Safety topic from Episode 3

Golden rules of radio calls

Correct frequency, volume UP: Sounds pretty basic, right? OK, hands up who has NEVER selected the wrong frequency (and thus talking to nobody who cares), nor been caught with the volume down (and thus hearing nobody else, cruising along in blissful silence). How about including it in your CLEAROF check, if you don’t already do so. When you get to ‘Radio’, check for the right frequency and volume up. Read our section on Area frequency v local frequency

Brief and clear:  It’s all a waste of everybody’s time if your transmission is not easily readable. Have a think about what you’re going to say before you transmit, make it slow enough to be understood and project your voice so that the words are clear. Basically, other pilots will want to know what type of aircraft you’re in (to assess speed), where you are and what your intentions are. So keep it brief and make sure you include only the useful information - particularly important on a congested frequency. 

Too many calls:  Try not to clog up the frequency with unnecessary radio calls. If you’ve made the recommended calls, we don’t need to hear the life story of your circuit unless you feel the calls are required due to possible traffic conflict. Listen carefully to other calls and assess from these whether you need to clarify your position to avoid traffic conflict.  And use some airmanship – if you can see that an aircraft ahead of you is about to land, perhaps you could delay your call for a few seconds to minimise the distraction for him or her.

Local landmarks: Several years ago, three charter pilots doing separate scenic flights above a well-known tourist attraction were exchanging regular position reports over the CTAF frequency. There were lots of “No worries” and “Well clear” replies from each of them, but it was a different story for the visiting pilot who was that day on a first-time tour of this area. The commercial pilots were using local landmarks that were not even labelled on any chart, and thus completely useless to our unfamiliar pilot who was ageing noticeably as he scanned the skies around him for the traffic. Intelligently, he finally asked for clarification and was given it.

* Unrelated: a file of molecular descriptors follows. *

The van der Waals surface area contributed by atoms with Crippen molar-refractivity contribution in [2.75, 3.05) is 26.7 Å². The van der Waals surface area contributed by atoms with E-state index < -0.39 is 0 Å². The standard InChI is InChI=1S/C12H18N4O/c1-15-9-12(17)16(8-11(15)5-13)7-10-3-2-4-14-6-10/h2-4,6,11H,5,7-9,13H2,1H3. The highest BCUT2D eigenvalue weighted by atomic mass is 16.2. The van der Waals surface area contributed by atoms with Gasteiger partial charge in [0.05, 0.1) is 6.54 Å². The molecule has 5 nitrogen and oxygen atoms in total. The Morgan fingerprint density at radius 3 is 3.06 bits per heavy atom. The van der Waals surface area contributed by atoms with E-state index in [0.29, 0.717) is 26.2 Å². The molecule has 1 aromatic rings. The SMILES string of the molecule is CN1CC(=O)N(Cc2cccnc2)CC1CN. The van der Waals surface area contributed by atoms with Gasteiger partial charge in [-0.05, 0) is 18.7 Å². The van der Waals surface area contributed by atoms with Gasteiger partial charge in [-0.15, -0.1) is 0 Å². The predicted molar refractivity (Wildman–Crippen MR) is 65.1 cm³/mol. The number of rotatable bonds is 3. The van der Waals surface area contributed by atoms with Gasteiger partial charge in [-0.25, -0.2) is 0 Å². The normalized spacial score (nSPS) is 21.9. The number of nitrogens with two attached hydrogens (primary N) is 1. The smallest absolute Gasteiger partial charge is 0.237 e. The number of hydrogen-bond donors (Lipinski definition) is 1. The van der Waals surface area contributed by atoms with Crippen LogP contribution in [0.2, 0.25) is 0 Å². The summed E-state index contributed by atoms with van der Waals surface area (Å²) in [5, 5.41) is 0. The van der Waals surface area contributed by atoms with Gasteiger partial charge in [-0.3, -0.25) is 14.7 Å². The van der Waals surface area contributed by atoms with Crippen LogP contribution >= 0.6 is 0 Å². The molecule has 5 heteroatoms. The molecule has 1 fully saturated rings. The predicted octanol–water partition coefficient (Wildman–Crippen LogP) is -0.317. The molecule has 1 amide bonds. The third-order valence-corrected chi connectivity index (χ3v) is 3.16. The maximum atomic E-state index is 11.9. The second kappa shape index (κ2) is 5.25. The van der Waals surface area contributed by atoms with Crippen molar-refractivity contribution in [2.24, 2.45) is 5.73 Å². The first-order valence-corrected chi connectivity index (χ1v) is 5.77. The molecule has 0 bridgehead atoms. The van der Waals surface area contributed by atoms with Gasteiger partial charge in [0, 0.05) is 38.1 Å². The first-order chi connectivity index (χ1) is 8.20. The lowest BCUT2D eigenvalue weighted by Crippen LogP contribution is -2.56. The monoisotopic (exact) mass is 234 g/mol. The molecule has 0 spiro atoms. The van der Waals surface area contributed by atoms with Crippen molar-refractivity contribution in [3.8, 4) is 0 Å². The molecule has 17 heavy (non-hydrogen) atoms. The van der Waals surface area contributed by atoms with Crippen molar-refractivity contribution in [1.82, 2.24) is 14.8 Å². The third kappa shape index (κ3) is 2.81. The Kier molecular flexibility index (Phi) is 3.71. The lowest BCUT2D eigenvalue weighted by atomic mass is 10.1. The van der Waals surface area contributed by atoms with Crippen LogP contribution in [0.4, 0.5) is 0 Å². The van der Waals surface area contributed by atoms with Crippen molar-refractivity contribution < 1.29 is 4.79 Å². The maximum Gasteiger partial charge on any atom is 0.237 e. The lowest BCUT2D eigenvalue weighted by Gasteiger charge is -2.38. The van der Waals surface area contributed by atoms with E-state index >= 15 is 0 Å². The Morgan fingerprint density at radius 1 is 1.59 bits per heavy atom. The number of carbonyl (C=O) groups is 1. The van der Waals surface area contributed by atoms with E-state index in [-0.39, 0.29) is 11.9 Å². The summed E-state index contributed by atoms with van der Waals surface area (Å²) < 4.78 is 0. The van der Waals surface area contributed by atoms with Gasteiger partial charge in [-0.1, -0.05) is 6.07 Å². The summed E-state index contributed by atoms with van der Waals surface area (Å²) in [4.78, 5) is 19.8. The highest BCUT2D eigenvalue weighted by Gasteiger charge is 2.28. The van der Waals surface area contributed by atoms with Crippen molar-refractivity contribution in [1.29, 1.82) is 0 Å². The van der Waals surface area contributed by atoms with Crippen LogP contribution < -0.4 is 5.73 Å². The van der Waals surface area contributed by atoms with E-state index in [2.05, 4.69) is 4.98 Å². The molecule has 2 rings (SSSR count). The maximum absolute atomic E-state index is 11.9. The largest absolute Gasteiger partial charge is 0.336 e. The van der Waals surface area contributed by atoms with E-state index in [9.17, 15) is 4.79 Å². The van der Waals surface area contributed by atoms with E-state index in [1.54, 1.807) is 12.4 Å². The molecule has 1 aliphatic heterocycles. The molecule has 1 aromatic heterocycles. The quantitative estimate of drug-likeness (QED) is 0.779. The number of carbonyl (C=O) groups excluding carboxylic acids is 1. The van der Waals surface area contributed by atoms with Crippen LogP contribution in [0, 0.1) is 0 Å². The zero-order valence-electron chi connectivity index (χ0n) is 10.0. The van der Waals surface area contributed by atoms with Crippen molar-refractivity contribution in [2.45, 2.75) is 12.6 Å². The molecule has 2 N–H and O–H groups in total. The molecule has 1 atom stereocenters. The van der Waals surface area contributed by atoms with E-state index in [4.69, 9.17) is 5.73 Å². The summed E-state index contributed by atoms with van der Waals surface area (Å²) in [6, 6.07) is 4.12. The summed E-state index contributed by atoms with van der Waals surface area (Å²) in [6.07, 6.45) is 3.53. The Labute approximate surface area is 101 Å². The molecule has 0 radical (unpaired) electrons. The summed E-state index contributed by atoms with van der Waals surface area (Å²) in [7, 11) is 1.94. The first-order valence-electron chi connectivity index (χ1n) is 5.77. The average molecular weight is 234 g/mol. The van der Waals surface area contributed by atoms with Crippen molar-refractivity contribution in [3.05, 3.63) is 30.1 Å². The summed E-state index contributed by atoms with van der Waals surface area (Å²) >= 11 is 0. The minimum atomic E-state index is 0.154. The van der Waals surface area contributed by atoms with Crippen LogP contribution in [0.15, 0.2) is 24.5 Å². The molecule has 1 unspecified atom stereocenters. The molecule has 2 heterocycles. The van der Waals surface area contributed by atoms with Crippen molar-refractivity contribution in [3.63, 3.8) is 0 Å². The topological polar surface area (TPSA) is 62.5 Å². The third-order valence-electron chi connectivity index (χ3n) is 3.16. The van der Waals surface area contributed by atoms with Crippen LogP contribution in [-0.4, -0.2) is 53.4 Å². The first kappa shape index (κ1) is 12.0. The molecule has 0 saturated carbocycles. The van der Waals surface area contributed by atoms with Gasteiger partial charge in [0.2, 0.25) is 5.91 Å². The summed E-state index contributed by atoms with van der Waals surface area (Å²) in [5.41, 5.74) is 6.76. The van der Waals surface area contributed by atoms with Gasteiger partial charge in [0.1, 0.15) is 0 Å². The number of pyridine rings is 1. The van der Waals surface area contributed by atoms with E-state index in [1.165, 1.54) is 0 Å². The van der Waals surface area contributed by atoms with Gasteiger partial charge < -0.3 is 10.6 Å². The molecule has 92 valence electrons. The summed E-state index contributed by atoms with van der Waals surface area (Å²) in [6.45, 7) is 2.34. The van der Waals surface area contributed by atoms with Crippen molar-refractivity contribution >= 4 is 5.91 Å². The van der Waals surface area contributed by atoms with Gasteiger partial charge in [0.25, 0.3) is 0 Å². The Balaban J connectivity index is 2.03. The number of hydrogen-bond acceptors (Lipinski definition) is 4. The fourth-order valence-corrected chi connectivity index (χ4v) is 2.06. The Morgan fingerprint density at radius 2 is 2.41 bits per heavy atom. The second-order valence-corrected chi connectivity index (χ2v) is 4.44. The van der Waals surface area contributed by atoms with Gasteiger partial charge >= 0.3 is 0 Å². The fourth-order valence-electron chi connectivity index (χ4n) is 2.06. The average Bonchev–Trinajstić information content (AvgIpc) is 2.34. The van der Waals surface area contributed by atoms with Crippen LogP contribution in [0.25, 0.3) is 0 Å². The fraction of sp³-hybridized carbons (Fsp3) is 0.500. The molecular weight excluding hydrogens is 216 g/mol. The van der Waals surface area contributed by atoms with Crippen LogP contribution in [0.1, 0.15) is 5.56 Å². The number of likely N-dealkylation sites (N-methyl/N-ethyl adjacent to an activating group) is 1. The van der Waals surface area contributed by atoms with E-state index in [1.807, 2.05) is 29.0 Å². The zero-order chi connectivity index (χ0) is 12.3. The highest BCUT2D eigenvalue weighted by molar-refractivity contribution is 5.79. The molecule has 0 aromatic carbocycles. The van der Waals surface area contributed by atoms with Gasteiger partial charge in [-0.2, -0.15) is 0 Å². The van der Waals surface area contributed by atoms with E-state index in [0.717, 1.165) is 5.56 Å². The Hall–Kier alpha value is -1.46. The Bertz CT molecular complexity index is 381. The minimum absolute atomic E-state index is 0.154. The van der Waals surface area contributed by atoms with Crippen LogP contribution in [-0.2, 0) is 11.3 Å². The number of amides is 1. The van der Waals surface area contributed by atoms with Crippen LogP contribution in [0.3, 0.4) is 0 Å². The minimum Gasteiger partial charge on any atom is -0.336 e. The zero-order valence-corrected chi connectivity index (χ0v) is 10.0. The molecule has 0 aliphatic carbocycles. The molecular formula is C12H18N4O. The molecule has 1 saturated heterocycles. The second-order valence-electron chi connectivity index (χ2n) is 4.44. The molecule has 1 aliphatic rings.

A word about wording: When you’re making a broadcast at a non-controlled aerodrome or in Class E or G airspace, it is likely being picked up by pilots at many different locations, so let’s try and ease the confusion here. You are required to commence your call with your location followed by ‘traffic’, for example ‘Bundaberg traffic’ and, at the end of the transmission, just the name of the location ‘Bundaberg’, without the word ‘traffic’. 

Talking amongst yourselves:  AIP GEN 3.4 (3.1.5) refers to interpilot air-to-air communication: “In accordance with regional agreements, 123.45MHZ is designated as the air-to-air VHF communications channel. Use of this channel will enable aircraft engaged in flights over remote and oceanic areas out of range of VHF ground stations and not in the vicinity of a non--controlled aerodrome depicted on a chart to exchange necessary operational information and to facilitate the resolution of operational problems.”  Get it?  It’s NOT a chat channel for unnecessary discussion with your mates.   

Interpret the calls! Listen out for the position and the type of aircraft you hear inbound to the same location you’re heading for. These days, the pilots of almost all aircraft are able to retrieve an ETA from their GPS. If you hear an inbound QantasLink jet, for example, with an ETA a minute later than yours in your little Jabiru, you might like to check out how that’s going to pan out. Have a look at the runway layout in your ERSA and you might find there’s a long backtrack involved in getting yourself off the runway! In such a case, consider taking the pressure off yourself and offer to land second. 

The point is, don’t just listen to radio calls – interpret them. Turn them into a visual picture for yourself of where that other aircraft is and the intention of its pilot. 


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